Veteran feels appreciated after Honor Flight

Honor Flight, which uses locally sponsored trips led by nonprofits to transport veterans to Washington, D.C., honored Michael Lancaster for his service in the Vietnam War. (Enrique Garcia/Contributor)

When Michael Lancaster returned from serving in Vietnam in 1970, he was met with a disgusting response at a West Coast airport.

“We came out of the bathroom, and a group of about 10 people called us horrible names and threw a bucket of pig’s blood on us,” said Lancaster, who lives in Peoria.

“It ruined our uniforms.”

Fifty years later, he received the welcome he deserved as part of Honor Flight, locally sponsored trips led by nonprofits that transport veterans to see the war memorials in Washington, D.C. The trips are free to the veterans.

“To have the recognition of people was amazing,” Lancaster said.

“The high school kids and teachers who came up to us and said, ‘Thank you for your service,’ was a totally awesome experience.’”

Honor Flight Arizona recognizes World War II veterans (served between Dec. 7, 1941, and Dec. 31, 1946), U.S. Armed Forces Cold War veterans (served between Jan. 1, 1946, and Feb. 27, 1961), U.S. armed forces Korean War veterans (served between June 25, 1950, and Jan. 31, 1955), and U.S. armed forces Vietnam War veterans (served between Feb. 28, 1961, and May 7, 1975).

“Honor Flight Arizona is thrilled to continue flying into June of this year,” added Robert Krug, Honor Flight Arizona vice president.

“We have a long waiting list of veterans after the COVID-19 pause, and it’s important to keep the flights going. Many veterans have told us it was the trip of a lifetime.”

Honor Flight Arizona took its first flight of 11 World War II veterans in November 2009 and has now flown more than 2,400 World War II, Korean War and Vietnam War veterans.

Trips have also included more than 1,600 guardians assisting the veterans along the way. Honor Flight Arizona has a base of many active volunteers.

Honor Flight Arizona is part of the nationwide Honor Flight Network. The nonprofits accept private donations and corporate support. This trip’s sponsor was Daughters of the American Revolution-Yavapai Chapter.

When Lancaster left for his Honor Flight trip, TSA agents were dressed in special uniforms, and patrons rose from their seats to applaud and thank the veterans for their service.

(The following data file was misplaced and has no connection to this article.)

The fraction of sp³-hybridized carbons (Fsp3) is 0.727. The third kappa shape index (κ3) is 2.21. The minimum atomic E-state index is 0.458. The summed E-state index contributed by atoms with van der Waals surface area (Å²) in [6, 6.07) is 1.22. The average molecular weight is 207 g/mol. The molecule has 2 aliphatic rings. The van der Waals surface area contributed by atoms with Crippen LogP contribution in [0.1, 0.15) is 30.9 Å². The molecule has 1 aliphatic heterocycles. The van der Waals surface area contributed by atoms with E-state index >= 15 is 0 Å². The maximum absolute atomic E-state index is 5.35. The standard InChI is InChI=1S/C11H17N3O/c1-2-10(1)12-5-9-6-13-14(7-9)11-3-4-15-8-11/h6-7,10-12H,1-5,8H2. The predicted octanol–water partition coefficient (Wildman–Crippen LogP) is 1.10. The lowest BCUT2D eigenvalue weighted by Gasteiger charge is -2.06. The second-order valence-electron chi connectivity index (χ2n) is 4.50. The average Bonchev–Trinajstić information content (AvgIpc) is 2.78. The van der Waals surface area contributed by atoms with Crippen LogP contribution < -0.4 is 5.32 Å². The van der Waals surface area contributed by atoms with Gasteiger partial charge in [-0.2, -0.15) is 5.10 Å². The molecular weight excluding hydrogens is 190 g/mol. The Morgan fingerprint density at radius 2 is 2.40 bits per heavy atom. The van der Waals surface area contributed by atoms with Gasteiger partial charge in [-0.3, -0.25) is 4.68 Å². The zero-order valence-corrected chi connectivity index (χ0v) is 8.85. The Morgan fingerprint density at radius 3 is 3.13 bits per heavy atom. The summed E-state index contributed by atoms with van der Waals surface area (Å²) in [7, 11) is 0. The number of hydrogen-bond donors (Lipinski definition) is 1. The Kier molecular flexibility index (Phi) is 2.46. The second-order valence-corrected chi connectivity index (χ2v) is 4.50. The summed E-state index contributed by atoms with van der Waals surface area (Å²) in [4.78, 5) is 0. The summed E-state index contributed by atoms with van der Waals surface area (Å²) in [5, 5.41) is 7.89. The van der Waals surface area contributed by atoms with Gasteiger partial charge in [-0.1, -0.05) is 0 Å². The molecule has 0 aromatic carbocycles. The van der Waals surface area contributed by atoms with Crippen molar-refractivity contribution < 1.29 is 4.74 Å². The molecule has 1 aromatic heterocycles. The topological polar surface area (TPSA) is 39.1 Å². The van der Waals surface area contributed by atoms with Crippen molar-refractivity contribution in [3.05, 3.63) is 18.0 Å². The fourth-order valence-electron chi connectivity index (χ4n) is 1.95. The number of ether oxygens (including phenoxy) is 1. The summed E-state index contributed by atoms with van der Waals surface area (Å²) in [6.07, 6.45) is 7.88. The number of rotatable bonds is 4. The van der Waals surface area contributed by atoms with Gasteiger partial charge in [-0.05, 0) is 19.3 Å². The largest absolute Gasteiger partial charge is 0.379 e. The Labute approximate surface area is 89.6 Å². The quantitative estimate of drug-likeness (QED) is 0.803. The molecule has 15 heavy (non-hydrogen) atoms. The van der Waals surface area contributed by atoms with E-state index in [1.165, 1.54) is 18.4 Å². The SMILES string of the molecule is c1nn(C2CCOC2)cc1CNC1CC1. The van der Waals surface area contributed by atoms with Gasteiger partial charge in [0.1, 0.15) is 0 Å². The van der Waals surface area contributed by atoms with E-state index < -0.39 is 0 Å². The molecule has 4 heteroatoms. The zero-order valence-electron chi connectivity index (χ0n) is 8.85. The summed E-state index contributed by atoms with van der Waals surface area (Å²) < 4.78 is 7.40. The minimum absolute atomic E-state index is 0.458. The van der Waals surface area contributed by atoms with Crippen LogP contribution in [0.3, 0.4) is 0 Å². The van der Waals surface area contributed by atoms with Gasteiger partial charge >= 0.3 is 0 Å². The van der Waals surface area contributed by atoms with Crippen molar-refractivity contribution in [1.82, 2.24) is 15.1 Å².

Upon their arrival in Baltimore, Lancaster and his peers were thanked for their service, sending the veterans into a pool of tears.

“There’s a video of me shaking hands with a young man,” Lancaster said. “It was a very moving time. We went to the Vietnam Memorial and got very emotional.”

Hailing from Parker, Lancaster left for Vietnam with 14 others. Only six returned.

With Honor Flight, Lancaster and his peers also visited the Korean War Veterans Memorial, Arlington National Cemetery, Air Force Memorial, the Vietnam Women’s Memorial, the Pentagon and Fort Lewis.

Now 73, Lancaster was an Army medic from 1968 to June 1981, so he was especially moved by the women’s memorial.

The memorial was dedicated in 1993 and includes a sculpture by Texas artist Glenna Goodacre depicting three women caring for a fallen soldier. Eight yellowwood trees surround the sculpture in honor of the eight servicewomen who gave their lives in Vietnam.

“I went over to the nurse memorial,” he said. “There were a couple nurses we lost in Vietnam. It was an awesome memorial. One nurse has a soldier lying across her lap. One is looking up at the helicopter. It’s a very, very moving memorial.”

On the return trip home, the group was once again met with clapping and applause.

“They had the honorary water cannon spray our plane,” he said.

“They did it in San Antonio and Sky Harbor.”

The water salute honors military veterans, foreign dignitaries and new airline service. Salutes typically involve two firefighting rigs spraying arcs of water over an arriving or departing flight. The two-minute display is a sign of respect, honor and gratitude.

“About an hour and a half before we landed at Sky Harbor, we had one last mail call. In Vietnam, the mail call was one of the most important things,” Lancaster said.

“On the plane, they read each person’s name, and they had letters from family members. I was in total tears when I opened the letters. It was a very moving, cleansing experience. I would highly recommend this to anyone else.

“It was a welcome I had never had before. There were tears from the start.”